Letters to the Editor: April 17, 2019

Readers of the Jerusalem Post have their say.

By
April 16, 2019 20:05
Letters

Letters. (photo credit: PIXABAY)

Swear words

Regarding “New PA government sworn in” (April 14), PA President Mahmoud Abbas installed his new government. They were not elected by the people; they were hand-picked by Abbas himself, who is half-way through the second decade of his four-year term as president.

How will they differ from his last team? Will they make peace with Hamas and stop cutting off their power? Will they take seriously the soon-to-be-released American plan for ending the Arab-Israeli conflict?

They must know that everyone, including their Arab neighbors – is fed up with their shenanigans. Now may be their last chance to reach an acceptable compromise with Israel. After this, America, Israel and the Arab League may just ignore them and work out a modus vivendi without them.

LEN BENNETT

Ottawa, On.


 

Electoral math

In “One week after” (April 15), Susan Hattis Rolef seems to take solace in the fact that the right-wing bloc is “diminished from 67 to 65 Knesset seats.”

This is deceptive, though. It does not indicate that the right-wing bloc’s popular support has slipped. Actually, the exact opposite is true.

The New Right and the Zehut parties together won nearly as many votes as Shas, which was awarded eight seats. If those votes for the Right had not been lost, the real strength of the right-wing bloc would have netted them 70 seats or more.

The right-wing preference of the voting public could not have been more conclusive and it is unfortunate that Prime Minister Benjamin Netanyahu now has to “make do” with a coalition of only 65 seats.

Had Netanyahu not had the foresight to encourage formation of the United Right Party at the last minute, the Right would probably have lost even more seats and might not have been able to forge a coalition at all – despite their huge electoral victory.

JAY FRIEDMAN

Bat Yam


 

The Jerusalem Post keeps repeating the false claim that the “Right” bloc outnumbers the “Center-Left” bloc 65-55. The opposite is the case. The Center-Left outnumbers the Right 55-49.

The tally of 65 for the “right” erroneously includes the 16 Knesset seats of the haredi parties. These parties are neither Right nor Left. They have no foreign policy and no stated policy on the Palestinians. They are focused only on their internal affairs and funds for their institutions. They go with whatever party holds promise to win and grant their demands.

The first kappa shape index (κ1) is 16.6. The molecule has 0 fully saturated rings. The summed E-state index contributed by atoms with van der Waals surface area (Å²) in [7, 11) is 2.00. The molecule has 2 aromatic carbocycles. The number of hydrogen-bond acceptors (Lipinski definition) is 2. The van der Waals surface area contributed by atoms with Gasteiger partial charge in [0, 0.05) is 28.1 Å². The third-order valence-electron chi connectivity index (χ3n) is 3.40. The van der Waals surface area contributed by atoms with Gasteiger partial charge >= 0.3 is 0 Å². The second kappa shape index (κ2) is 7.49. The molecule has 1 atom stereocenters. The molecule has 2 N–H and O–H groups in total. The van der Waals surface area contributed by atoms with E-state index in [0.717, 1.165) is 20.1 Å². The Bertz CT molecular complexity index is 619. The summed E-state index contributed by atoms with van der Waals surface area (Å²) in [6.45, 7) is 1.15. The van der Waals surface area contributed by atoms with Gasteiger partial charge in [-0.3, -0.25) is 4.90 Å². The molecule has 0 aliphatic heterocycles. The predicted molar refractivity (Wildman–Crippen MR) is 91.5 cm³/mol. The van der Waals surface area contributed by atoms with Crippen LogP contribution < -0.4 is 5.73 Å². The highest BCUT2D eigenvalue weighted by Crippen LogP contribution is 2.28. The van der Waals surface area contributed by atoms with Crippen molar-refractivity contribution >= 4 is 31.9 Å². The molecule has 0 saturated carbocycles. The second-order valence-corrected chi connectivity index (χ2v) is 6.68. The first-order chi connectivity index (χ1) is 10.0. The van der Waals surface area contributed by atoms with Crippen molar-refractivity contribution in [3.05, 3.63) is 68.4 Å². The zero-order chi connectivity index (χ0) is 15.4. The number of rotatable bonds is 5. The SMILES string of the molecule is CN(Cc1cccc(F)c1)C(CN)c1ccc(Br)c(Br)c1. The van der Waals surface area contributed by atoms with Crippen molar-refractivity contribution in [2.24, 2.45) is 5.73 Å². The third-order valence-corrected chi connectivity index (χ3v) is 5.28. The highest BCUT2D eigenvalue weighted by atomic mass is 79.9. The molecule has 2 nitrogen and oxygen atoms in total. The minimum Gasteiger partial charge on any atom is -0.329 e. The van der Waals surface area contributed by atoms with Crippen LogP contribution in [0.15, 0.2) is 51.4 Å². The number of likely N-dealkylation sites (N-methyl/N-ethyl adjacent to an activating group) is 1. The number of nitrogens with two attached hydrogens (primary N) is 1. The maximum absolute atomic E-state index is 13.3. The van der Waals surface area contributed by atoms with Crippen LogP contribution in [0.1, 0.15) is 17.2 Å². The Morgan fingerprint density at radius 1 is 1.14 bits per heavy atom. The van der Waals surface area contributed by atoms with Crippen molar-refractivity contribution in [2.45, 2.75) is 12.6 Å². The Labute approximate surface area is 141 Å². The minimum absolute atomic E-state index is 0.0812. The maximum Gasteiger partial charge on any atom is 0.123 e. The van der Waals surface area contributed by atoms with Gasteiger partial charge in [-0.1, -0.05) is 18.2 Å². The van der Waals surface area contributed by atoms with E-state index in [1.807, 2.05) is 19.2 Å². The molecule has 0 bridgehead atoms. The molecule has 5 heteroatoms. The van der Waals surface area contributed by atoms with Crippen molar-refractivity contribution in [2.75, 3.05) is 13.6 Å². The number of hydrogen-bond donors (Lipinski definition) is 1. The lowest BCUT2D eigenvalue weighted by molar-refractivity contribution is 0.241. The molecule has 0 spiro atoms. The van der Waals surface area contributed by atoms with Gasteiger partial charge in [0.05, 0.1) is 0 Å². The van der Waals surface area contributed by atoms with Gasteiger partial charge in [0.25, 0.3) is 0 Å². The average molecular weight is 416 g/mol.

That includes “United Torah Judaism,” which once sat in a government with Shulamit Aloni and the Left. The truth is that more Israelis voted Center-Left than right. To claim otherwise misrepresents the Israeli electorate and gives more power to Rightist thinking than it merits.

YEHUDA GELLMAN

Jerusalem


 

What they mean but don’t say

Regarding “Report: Trump plan won’t include Palestinian state” (April 16), what the rejectionist EU forgets (or prefers to ignore) is that “two states” represents two very different ideas for Israelis and Palestinians.

Palestinian leaders seek a Palestinian state from which Jews have been ethnically cleansed and a tiny Israel within the 1948 “Auschwitz lines,” overrun by millions of people raised in societies that honor and reward people for murdering Jews. They want Israel to accept these multi-generational descendants of Arabs who fled 70 years ago during the Arab-initiated war aimed at preventing Israel’s rebirth in its ancestral homeland. By gaining citizenship, the hordes of new citizens could then vote to drop all vestiges of Judaism from Israeli law.

Israel, on the other hand, envisions a Palestinian state coexisting peacefully beside the nation-state of the Jews, with members of minority groups having full civil rights in their state of residence.

Unfortunately, the Palestinian leaders have shown no interest in accepting such an equitable situation.

One hopes the Trump plan will introduce much-needed new thinking – and the EU should be less biased and more open-minded.

TOBY F. BLOCK

Atlanta, GA


 

Strength in unity

Regarding “No to a national unity government” (April 15), I would like to point out a number of reasons why I believe Jeff Barak was wrong and we should push for a unity government.

1. A unity government would lower the risk of extortion by the smaller parties.

2. Benny Gantz has no experience running a government and this opportunity would give him invaluable experience.